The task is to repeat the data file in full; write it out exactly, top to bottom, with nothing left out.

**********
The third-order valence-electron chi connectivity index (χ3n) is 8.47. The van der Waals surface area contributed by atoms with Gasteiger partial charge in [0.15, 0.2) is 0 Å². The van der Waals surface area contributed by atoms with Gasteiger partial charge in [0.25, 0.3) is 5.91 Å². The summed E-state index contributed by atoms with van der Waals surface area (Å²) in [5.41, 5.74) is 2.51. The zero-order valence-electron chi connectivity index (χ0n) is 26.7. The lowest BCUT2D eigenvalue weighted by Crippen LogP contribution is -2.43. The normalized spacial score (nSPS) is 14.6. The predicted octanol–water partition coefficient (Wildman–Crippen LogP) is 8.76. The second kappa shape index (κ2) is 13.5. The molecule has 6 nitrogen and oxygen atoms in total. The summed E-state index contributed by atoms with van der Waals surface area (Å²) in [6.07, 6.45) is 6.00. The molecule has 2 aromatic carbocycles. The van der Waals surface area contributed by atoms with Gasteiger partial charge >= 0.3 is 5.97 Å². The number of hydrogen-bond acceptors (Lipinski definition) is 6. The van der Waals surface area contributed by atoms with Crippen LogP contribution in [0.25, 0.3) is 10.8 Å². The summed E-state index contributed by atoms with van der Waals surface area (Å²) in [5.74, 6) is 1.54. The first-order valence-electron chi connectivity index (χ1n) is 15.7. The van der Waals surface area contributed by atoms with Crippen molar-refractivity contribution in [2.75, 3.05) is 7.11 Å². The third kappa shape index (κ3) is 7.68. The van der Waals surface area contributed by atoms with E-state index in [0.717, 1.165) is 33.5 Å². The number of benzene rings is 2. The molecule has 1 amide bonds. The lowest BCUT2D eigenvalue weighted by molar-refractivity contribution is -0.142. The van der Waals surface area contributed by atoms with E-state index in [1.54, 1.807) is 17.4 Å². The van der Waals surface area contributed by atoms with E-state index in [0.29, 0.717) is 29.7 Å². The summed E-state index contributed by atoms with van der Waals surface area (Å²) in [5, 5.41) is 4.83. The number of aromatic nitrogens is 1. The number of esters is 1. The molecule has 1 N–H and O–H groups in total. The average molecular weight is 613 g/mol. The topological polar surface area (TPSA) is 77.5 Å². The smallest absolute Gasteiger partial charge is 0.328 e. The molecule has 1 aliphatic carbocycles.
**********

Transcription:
The third-order valence-electron chi connectivity index (χ3n) is 8.47. The van der Waals surface area contributed by atoms with Gasteiger partial charge in [0.15, 0.2) is 0 Å². The van der Waals surface area contributed by atoms with Gasteiger partial charge in [0.25, 0.3) is 5.91 Å². The summed E-state index contributed by atoms with van der Waals surface area (Å²) in [5.41, 5.74) is 2.51. The zero-order valence-electron chi connectivity index (χ0n) is 26.7. The lowest BCUT2D eigenvalue weighted by Crippen LogP contribution is -2.43. The normalized spacial score (nSPS) is 14.6. The predicted octanol–water partition coefficient (Wildman–Crippen LogP) is 8.76. The second kappa shape index (κ2) is 13.5. The molecule has 6 nitrogen and oxygen atoms in total. The summed E-state index contributed by atoms with van der Waals surface area (Å²) in [6.07, 6.45) is 6.00. The molecule has 2 aromatic carbocycles. The van der Waals surface area contributed by atoms with Gasteiger partial charge >= 0.3 is 5.97 Å². The number of hydrogen-bond acceptors (Lipinski definition) is 6. The van der Waals surface area contributed by atoms with Crippen LogP contribution in [0.25, 0.3) is 10.8 Å². The summed E-state index contributed by atoms with van der Waals surface area (Å²) in [5.74, 6) is 1.54. The first-order valence-electron chi connectivity index (χ1n) is 15.7. The van der Waals surface area contributed by atoms with Crippen molar-refractivity contribution in [2.75, 3.05) is 7.11 Å². The third kappa shape index (κ3) is 7.68. The van der Waals surface area contributed by atoms with E-state index in [0.717, 1.165) is 33.5 Å². The number of benzene rings is 2. The molecule has 1 amide bonds. The lowest BCUT2D eigenvalue weighted by molar-refractivity contribution is -0.142. The van der Waals surface area contributed by atoms with E-state index in [1.54, 1.807) is 17.4 Å². The van der Waals surface area contributed by atoms with E-state index in [0.29, 0.717) is 29.7 Å². The summed E-state index contributed by atoms with van der Waals surface area (Å²) in [5, 5.41) is 4.83. The number of aromatic nitrogens is 1. The number of esters is 1. The molecule has 1 N–H and O–H groups in total. The average molecular weight is 613 g/mol. The topological polar surface area (TPSA) is 77.5 Å². The smallest absolute Gasteiger partial charge is 0.328 e. The molecule has 1 aliphatic carbocycles.